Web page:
On June 14, the Macalester bubble will stretch a little farther. The opening of MetroTransit’s light rail line on University Avenue, known as the Green Line, will connect students to locations across the Twin Cities.
The long awaited Green Line will run down University Avenue for 11 miles, connecting downtown Saint Paul with downtown Minneapolis. The line is easily accessible to students, with the closest station a little over a mile from campus at University and Snelling. Buses will bring commuters to and from the light rail.
The Green Line’s opening on June 14th is paired with a series of changes in Twin Cities transportation. Slight revisions to bus routes are in the works, including a new route on Lexington Parkway. Buses will also increase their frequency to every 10 minutes.
Laura Baenen, Communications Director for the Green Line project, believes that buses are necessary for the light rail line to be a success.
“People will need to use buses and the light rail in tandem,” said Baenen. “Students will be able to just buy one ticket [for the] bus and train. It will be a seamless transfer.”
Though station and track construction have already been completed, there is still plenty to be done before the opening of the line in June.
Safety testing will begin later this month. Trains will run down University Avenue every 10 minutes. Baenen urges students to practice safety precautions.
“Safety is our top priority,” said Baenen. “Remember to always stay off the tracks, look both ways for oncoming trains when testing begins in late February, cross only at intersections and legal mid-block crosswalks and stay off station platforms until service begins June 14.”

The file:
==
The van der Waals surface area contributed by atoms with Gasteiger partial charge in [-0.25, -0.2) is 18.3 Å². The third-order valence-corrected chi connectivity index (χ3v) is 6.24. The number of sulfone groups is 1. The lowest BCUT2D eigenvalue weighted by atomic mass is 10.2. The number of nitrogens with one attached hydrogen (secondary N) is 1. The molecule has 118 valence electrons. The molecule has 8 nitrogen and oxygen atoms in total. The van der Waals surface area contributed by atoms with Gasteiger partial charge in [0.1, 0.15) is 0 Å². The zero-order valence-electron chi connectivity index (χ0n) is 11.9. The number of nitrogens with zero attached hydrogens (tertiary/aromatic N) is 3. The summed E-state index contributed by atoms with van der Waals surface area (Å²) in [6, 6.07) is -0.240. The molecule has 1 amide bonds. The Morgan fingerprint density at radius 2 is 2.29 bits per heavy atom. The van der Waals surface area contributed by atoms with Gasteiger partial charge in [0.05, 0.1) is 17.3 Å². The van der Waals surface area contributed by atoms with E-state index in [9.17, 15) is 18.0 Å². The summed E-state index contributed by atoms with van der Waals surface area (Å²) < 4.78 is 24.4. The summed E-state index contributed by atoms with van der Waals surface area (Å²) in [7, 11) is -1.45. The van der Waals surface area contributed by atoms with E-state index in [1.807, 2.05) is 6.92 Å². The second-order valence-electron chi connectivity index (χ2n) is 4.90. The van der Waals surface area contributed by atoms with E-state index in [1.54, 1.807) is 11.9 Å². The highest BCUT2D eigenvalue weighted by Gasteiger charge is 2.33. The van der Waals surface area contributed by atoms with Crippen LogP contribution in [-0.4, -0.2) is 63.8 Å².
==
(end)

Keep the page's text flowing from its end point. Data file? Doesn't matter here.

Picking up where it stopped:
When the line opens, students will have access to many of the resources the city has to offer. There are seven colleges and universities on the line, as well as multiple entertainment venues, restaurants, non-profits, and businesses.
“When the Green Line opens, [Mac students] will have easy access to… essentially all the major employment and entertainment options in the Twin Cities,” said Joe Huber ‘15.
“Not only will students gain access to all locations on the Green Line, they will be able to connect with the Blue Line at the Metrodome stop. This line connects to the Mall of America and the airport, saving students cab fare.”
“I think it will save [students] a lot of money,” said Baenen. “Students will be able to take the light rail to fly home on break.”
Students will also gain easier access to the low cost restaurants along University Avenue in the Thomas-Dale and Midway neighborhoods. Those are cheaper for students on a budget, and they will have an opportunity to support the neighborhoods most affected by the green line’s opening.
However, for Thomas-Dale, also known as Frogtown, and Midway, the Green Line’s immediate effects could be negative. There is a possibility of rent increases and gentrification, pushing out affordable housing for residents who need it most.
Keoni Nguyen, a Thomas-Dale neighborhood business owner, says his rent has already increased.
“My rent has gone up 60 to 70 percent,” said Nguyen. “I’m in the process of relocating.”
Baenen says that the Metropolitan Council is aware of this problem and is working on ways to keep residents in their homes.
“We don’t want to build a line to have customers go away,” said Baenen. “The whole point of this line was to serve a transit dependent population and to get them to jobs.”
Baenen says that the city is providing incentives for local businesses to stay on University Avenue. However, the effect of the Green Rail on the community will not clearly be known until its opening.
Huber believes that the Green Line will ultimately serve University Avenue’s residents and businesses.
“The Green Line presents a huge opportunity to improve the lives of those who live on it,” said Huber. “But officials need to be careful that it doesn’t spiral out of control.”
Ultimately, Huber believes that the Green Line will positively impact both Macalester and the surrounding community.
“It represents a long-awaited connection between Minneapolis and St. Paul,” said Huber. “There’s a lot of symbolism there.”